Need Help?

Get in touch with us


Context Clues

Grade 8
Aug 30, 2022

Beginning readers learn a variety of approaches for deciphering words and extending their vocabularies when confronted with a sea of unfamiliar words. The capacity to see a printed word and read it aloud is referred to as decoding by teachers. 

One method that might benefit readers of all ages and experience levels is to look for context clues. 

Context clues are cues provided by an author to aid in the definition of a difficult or unique word in a book. The clue could appear in the same sentence as the word it relates to, or it could appear in the following sentence. Because we learn the majority of our vocabulary through reading, it’s critical that we notice and use context clues. 

As a dictionary is not always available when a reader encounters an unknown word, learning the meaning of a word through its use in a phrase or paragraph is the most practical way to increase vocabulary. 

Many words have multiple meanings, which the reader must be aware of. Only by paying attention to the context in which a term is used can the reader choose a suitable definition for the situation. 


When an obvious clue to meaning is offered, or when only a general sense of the meaning is required for the reader’s aims, the reader should rely on context clues. When a specific meaning is necessary when clues offer numerous possible definitions when neighboring words are unfamiliar, and when the unknown word is a common one that will be used again, context clues should not be relied upon; in these circumstances, a dictionary should be consulted. 

There are several types of context clues. Let us take a look at some of them: 

1. Definition/ Description Clues: 

The new term might be explicitly defined, or a suitable explanation could be provided inside the sentence or the next sentence. Words like that, and punctuation marks like commas, dashes, and parentheses are all clues to the definition. 


  • Tim’s emaciation, that is, his skeleton-like appearance, terrified me. 
  • Fluoroscopy, an examination with a fluoroscope, is becoming a regular practice nowadays. 
  • This Saturday, let’s visit the arboretum, a garden that is entirely dedicated to the exhibition of plants and trees. 

2. Example Clues: 

When a reader comes across a new word, an example may appear adjacent which helps to illustrate its meaning. Example clues are highlighted by words like including, for example, and such. 


  • Piscatorial creatures, such as salmon, trout, and flounder live in the deepest parts of the ocean. 
  • Celestial bodies, including the moon, the sun, and the stars, have been an object of fascination for men for centuries. 
  • Certain organs have atrophied over the course of man’s evolution. The appendix, for example, has deteriorated due to inactivity. 

3. Synonym Restatement Clue: 

When a notion is stated in neighboring familiar terms, the reader may learn the meaning of an unknown word. Words that have the same meaning are called synonyms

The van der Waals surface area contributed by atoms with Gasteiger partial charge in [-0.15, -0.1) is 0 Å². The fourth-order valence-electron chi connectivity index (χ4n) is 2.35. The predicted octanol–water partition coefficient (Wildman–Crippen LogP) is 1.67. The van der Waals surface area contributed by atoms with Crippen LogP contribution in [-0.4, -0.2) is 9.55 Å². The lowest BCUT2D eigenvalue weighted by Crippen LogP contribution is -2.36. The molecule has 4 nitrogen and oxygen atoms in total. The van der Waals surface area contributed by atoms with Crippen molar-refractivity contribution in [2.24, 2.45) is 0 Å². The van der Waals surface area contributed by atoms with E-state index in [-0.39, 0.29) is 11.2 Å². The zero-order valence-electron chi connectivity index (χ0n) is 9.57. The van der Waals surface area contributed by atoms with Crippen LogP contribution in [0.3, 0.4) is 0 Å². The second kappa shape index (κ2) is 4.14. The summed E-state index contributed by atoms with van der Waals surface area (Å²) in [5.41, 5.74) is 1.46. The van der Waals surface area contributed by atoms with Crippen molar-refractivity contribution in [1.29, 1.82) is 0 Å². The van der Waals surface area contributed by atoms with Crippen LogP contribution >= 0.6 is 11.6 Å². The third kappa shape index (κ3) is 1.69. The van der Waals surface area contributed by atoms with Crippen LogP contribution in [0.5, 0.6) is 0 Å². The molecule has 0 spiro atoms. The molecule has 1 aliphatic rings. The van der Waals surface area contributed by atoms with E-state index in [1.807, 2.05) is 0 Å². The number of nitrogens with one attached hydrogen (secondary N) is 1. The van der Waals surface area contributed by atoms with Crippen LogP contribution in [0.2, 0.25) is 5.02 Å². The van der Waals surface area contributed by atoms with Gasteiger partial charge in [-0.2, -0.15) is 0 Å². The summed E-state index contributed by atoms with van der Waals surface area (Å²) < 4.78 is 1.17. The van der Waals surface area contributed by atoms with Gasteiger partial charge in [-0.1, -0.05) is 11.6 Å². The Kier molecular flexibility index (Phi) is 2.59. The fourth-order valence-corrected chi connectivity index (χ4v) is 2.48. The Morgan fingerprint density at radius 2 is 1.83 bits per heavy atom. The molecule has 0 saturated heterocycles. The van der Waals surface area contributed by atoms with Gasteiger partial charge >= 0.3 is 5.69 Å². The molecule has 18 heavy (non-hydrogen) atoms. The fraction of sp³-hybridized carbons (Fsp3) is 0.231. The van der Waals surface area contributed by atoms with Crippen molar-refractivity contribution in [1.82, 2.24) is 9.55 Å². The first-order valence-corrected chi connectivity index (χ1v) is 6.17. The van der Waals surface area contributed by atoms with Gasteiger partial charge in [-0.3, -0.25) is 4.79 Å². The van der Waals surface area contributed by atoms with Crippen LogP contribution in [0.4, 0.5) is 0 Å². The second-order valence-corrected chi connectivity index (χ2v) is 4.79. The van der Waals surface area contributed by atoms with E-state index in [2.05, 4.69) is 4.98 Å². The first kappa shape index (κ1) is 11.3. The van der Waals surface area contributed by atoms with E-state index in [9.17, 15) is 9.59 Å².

• The new Miss America began her year-long reign surrounded by spotlights and the center of all attention. For the rest of the evening, she was the cynosure of every eye for the rest of the evening. 
  • The mountain pass is a tortuous road, twisting and winding like a snake around the trees of the mountainside. 

4. Contrast/ Antonym Clue: 

Words with opposing meanings are known as antonyms. The meaning of an unfamiliar word is contrasted with the meaning of a familiar term in an opposite-meaning context cue. Contrast clues can be found in words like however, although, and but. 


  • The pupils of the eyes contract when the light brightens, but dilate when the light dims. 
  • I’ve never seen Stella wear a dull color; she has always dressed flamboyantly. 
Context Clues


Related topics


Exploring the World of Adjectives: Types, Usage, and Examples

What are Parts of Speech? Parts of speech determine words’ grammatical and semantic position in a sentence. Activity time The parts of speech are nouns, adverbs, conjunctions, pronouns, interjections, adjectives, articles, prepositions, and verbs. Identify the parts of speech of the underlined words in the following sentences. White- Adjective Big- Adjective    Exciting- Adjectives New- […]

Memoir writing

Memoir Writing: Basic Elements, Structures, and Types

Memoir: A memoir is a narrative written from an author’s perspective about a particular facet of his/her own life. ‘Memoir’ word comes from the French word ‘memoire’, which means ‘memory’ or ‘reminiscence’. Example Night: Elie Wiesel gives an account of how he survived his teenage years at Auschwitz and Buchenwald concentration camps during World War […]

Identifying the main idea

Identification of Main Idea in Fiction and Non-fiction

Every story or paragraph or non-fictional text has at least one main idea. The MAIN IDEA is what the text is mostly about. (It is backed up or supported by SUPPORTING DETAILS) Before discussing how to find the main idea, we shall first look at TOPIC. Can you define a topic? A topic can be […]

Writing an Article

Writing an Article: Structure and Essential Tips

What is an article? Structure of Article Writing : Title : Draw the attention of readers with an attractive title and indicate the main topic of the article Introduction : Attract the reader’s attention with a sentence that gives a general presentation of the topic. Main Body : Between these sentences, the body should do […]


Other topics